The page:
I survived Flowers & Fire yoga on Gili Air (as a semi-retired yogi)

Why are yoga classes always taught by skinny white women – even in the middle of Asia? I pondered the question as a slender Australian women with spectacular flowing hair strutted into the yoga studio, right to the very front of the class. I could tell she was Australian by her accent. She quickly announced to everyone in her Aussie twang that the class might start a little late as there was a bit of a “ka-fuffle” going on with the audio system.

She said “Technology is not my best friend, we’re just trying to get the speakers to work.” But then very quickly corrected herself by adding “I’m sorry, I love technology. That was a bad thing to say.” After a few more minutes, the new speaker set started working. “See guys, because I positively owned my relationship with technology, I was able to get it working.” Noice.

I later asked my Asian friend for his view on why yogis are inevitably white women although the yoga practice was born in the East. He responded that yoga classes target “white ladies” and that “white ladies” like to be taught by “white ladies”. Those were his words, not mine. A simple but interesting observation. Well, I was there after all. I was the one sitting in the yoga studio of Flowers & Fire at Gili Air, paying a healthy $12 a pop per yoga lesson to make me feel more… organic? I guess it is because that’s what us white women like to do. We like to travel somewhere really Eastern, but with modern conveniences, to do yoga.

Quite honestly, after we got over the technology hurdle, our bubbly Aussie yogi gave the best introduction to a yoga class that I’ve ever experienced. Instead of diving right in, she gave us a brief ten-minute history on the origins of our planet. She took us through the big bang theory – the explosion of the super nova – and how we went from only one element (iron), to an entire periodic table. She made us feel empowered by declaring “You all have a VIP seat to the periodic table, simply by being in your own bodies”. She then did the impossible…. she twisted all of her long, wavy hair up into a bun without even using a hair tie! Then we got started with our practice.

A yoga session is called a “practice” not a “work-out” because it’s not just about doing exercise. It’s about regulating your breathing, clearing out your mind, and finding liberation. Liberation is of course open to interpretation, however the Buddhist version is probably the most compelling. Liberation is to be free of the never-ending and pointless pursuit of ephemeral feelings. By closely observing your thoughts and body in the present moment, your mind can become clear, relaxed and satisfied.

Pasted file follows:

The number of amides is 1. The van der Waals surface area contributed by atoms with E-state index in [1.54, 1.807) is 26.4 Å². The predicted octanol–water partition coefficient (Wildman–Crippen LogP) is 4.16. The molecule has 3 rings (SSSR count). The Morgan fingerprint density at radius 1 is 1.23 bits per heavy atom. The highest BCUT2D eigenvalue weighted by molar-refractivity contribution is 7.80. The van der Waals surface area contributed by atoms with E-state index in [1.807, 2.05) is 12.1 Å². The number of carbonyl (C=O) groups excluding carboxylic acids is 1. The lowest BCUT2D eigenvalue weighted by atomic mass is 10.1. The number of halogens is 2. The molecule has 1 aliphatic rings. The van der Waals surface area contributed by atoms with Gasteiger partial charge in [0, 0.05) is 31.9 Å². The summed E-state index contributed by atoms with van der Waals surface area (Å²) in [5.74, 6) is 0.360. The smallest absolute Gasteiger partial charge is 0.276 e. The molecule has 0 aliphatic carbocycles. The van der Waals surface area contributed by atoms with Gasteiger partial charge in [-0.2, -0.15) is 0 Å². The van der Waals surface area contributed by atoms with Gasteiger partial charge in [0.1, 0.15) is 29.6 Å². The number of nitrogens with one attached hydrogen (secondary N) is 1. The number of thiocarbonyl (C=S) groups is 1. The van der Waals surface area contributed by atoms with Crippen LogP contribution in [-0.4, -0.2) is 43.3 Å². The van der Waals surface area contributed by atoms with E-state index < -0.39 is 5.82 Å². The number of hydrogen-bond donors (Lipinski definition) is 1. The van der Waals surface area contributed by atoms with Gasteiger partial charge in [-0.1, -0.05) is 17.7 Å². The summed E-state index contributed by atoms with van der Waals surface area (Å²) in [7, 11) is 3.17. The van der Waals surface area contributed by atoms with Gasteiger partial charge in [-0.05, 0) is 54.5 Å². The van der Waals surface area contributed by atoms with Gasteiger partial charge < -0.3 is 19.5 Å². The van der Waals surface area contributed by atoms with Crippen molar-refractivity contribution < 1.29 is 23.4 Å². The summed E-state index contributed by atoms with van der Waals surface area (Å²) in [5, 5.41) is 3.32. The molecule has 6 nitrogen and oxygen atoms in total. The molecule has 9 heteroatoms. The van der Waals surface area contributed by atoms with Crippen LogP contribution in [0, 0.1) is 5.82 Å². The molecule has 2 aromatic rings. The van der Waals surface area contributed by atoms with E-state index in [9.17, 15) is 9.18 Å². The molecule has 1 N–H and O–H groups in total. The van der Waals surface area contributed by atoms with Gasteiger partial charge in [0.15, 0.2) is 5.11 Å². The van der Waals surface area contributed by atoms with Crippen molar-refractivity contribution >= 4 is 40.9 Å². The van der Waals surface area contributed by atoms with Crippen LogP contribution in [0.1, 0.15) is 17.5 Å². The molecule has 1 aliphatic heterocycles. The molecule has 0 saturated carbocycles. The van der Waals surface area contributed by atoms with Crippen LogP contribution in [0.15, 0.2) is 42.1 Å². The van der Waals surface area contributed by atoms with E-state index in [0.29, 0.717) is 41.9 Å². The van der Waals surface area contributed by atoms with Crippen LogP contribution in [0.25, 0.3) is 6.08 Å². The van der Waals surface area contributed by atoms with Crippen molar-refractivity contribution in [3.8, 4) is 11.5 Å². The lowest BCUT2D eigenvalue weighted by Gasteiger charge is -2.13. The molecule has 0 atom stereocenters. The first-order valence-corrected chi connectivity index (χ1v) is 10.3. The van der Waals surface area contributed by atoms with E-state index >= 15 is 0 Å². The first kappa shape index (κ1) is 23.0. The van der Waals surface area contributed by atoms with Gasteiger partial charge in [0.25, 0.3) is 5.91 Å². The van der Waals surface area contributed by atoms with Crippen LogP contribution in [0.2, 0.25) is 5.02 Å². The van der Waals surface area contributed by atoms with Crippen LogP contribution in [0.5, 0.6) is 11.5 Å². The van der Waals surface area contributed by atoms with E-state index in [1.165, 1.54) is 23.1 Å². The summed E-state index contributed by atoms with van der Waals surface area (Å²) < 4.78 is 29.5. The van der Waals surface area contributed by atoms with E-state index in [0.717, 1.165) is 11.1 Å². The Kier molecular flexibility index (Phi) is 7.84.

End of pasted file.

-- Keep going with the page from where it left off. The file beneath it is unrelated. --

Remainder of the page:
I like to think of myself as a semi-retired yogi. I used to be really into yoga when I was living in London. I broke my back in 2011 and it become imperative to focus on exercise that would improve my flexibility and strengthen both my core and my mind! However when I moved to Singapore two years ago, I gave up my practice. In London I used to love walking in from the cranky, grey weather into a cool studio and get warmed up with a few downward facing dogs. In Singapore, the weather is so hot and humid and almost all of the studios rely on fans rather than air-conditioning. I find it very difficult to enjoy yoga in the heat. However, the weather on Gili Air in May is just fine for yoga. It’s warm but breezy with very little humidity.

Flowers & Fire is the most popular yoga studio on Gili Air. The premises are beautiful, hidden away in a nook off the main road; an abundance of greenery and flowers shrouding a small dipping pool. It is just like a secret garden. To get to the yoga studio, you need to clamber up a slightly scary, twisty set of bamboo stairs. The studio is constructed entirely from bamboo and is luxuriously spacious with powerful ceiling fans running at full blast and a surround-sound audio system.

Flowers & Fire
The bamboo studio at Flowers & Fire
Flowers & Fire
There is this cool-looking chair at the entrance to the garden

I attended the Monday morning class, which is suitable for beginners. As a semi-retired yogi, I didn’t want to overdo it! The class was 90 minutes long and took a relaxed pace. Although my Utthita Parsvakonasana (extended side angle pose) was a little shaky, overall I think I did quite well and the lesson was really enjoyable. The Game of Thrones style of music humming through the speakers made it extra special – well worth the ka-fuffle at the beginning! I also had an “ah ha” moment during the class, when the yoga instructor started talking about “sitting bones”. I can’t recall exactly what she said about them, but it reminded me of a yoga instructor I followed back in London who spoke with a lisp. She was always going on about “sipping bones” or “hissing bones” or some sort of “bones”, and I could never understand what she was going on about. It dawned on me then that she must have been talking about sitting bones.

At Flowers & Fire they run classes every day. Checkout out their time table here. I’d definitely recommend a visit to make your trip to Gili Air extra special.

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